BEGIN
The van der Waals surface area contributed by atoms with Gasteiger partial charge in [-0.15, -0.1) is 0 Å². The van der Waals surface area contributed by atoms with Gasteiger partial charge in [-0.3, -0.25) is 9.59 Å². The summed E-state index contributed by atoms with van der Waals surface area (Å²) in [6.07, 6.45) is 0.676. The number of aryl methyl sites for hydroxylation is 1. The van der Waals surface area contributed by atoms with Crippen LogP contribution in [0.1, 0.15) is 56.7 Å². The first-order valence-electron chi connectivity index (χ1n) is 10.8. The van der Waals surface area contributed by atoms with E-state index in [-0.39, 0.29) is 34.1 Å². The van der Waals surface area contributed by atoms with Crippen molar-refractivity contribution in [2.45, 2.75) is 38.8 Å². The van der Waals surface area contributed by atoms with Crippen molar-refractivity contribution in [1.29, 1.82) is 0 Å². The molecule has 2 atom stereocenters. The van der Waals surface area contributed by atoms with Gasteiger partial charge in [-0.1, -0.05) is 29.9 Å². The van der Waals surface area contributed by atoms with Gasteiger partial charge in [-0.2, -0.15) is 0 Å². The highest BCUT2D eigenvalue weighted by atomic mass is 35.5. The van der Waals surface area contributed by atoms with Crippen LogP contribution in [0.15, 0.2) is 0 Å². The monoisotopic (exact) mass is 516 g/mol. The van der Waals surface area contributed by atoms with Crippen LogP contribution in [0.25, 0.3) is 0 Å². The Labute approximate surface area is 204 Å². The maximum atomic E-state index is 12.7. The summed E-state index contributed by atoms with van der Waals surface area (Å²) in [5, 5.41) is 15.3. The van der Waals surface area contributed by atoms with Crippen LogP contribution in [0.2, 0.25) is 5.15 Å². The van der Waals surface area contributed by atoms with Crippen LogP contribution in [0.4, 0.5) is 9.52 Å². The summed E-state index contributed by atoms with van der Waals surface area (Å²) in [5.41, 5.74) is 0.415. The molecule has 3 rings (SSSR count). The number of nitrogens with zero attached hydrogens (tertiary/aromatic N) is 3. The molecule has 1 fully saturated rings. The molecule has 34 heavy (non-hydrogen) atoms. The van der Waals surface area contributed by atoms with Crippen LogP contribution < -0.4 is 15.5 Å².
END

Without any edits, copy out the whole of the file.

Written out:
The van der Waals surface area contributed by atoms with Gasteiger partial charge in [-0.15, -0.1) is 0 Å². The van der Waals surface area contributed by atoms with Gasteiger partial charge in [-0.3, -0.25) is 9.59 Å². The summed E-state index contributed by atoms with van der Waals surface area (Å²) in [6.07, 6.45) is 0.676. The number of aryl methyl sites for hydroxylation is 1. The van der Waals surface area contributed by atoms with Crippen LogP contribution in [0.1, 0.15) is 56.7 Å². The first-order valence-electron chi connectivity index (χ1n) is 10.8. The van der Waals surface area contributed by atoms with E-state index in [-0.39, 0.29) is 34.1 Å². The van der Waals surface area contributed by atoms with Crippen molar-refractivity contribution in [2.45, 2.75) is 38.8 Å². The van der Waals surface area contributed by atoms with Crippen molar-refractivity contribution in [1.29, 1.82) is 0 Å². The molecule has 2 atom stereocenters. The van der Waals surface area contributed by atoms with Gasteiger partial charge in [-0.1, -0.05) is 29.9 Å². The van der Waals surface area contributed by atoms with Gasteiger partial charge in [-0.2, -0.15) is 0 Å². The highest BCUT2D eigenvalue weighted by atomic mass is 35.5. The van der Waals surface area contributed by atoms with Crippen LogP contribution in [0.15, 0.2) is 0 Å². The monoisotopic (exact) mass is 516 g/mol. The van der Waals surface area contributed by atoms with Crippen LogP contribution in [0.25, 0.3) is 0 Å². The Labute approximate surface area is 204 Å². The maximum atomic E-state index is 12.7. The summed E-state index contributed by atoms with van der Waals surface area (Å²) in [5, 5.41) is 15.3. The van der Waals surface area contributed by atoms with Crippen LogP contribution in [0.2, 0.25) is 5.15 Å². The van der Waals surface area contributed by atoms with Crippen LogP contribution in [0.4, 0.5) is 9.52 Å². The summed E-state index contributed by atoms with van der Waals surface area (Å²) in [5.41, 5.74) is 0.415. The molecule has 3 rings (SSSR count). The number of nitrogens with zero attached hydrogens (tertiary/aromatic N) is 3. The molecule has 1 fully saturated rings. The molecule has 34 heavy (non-hydrogen) atoms. The van der Waals surface area contributed by atoms with Crippen LogP contribution < -0.4 is 15.5 Å².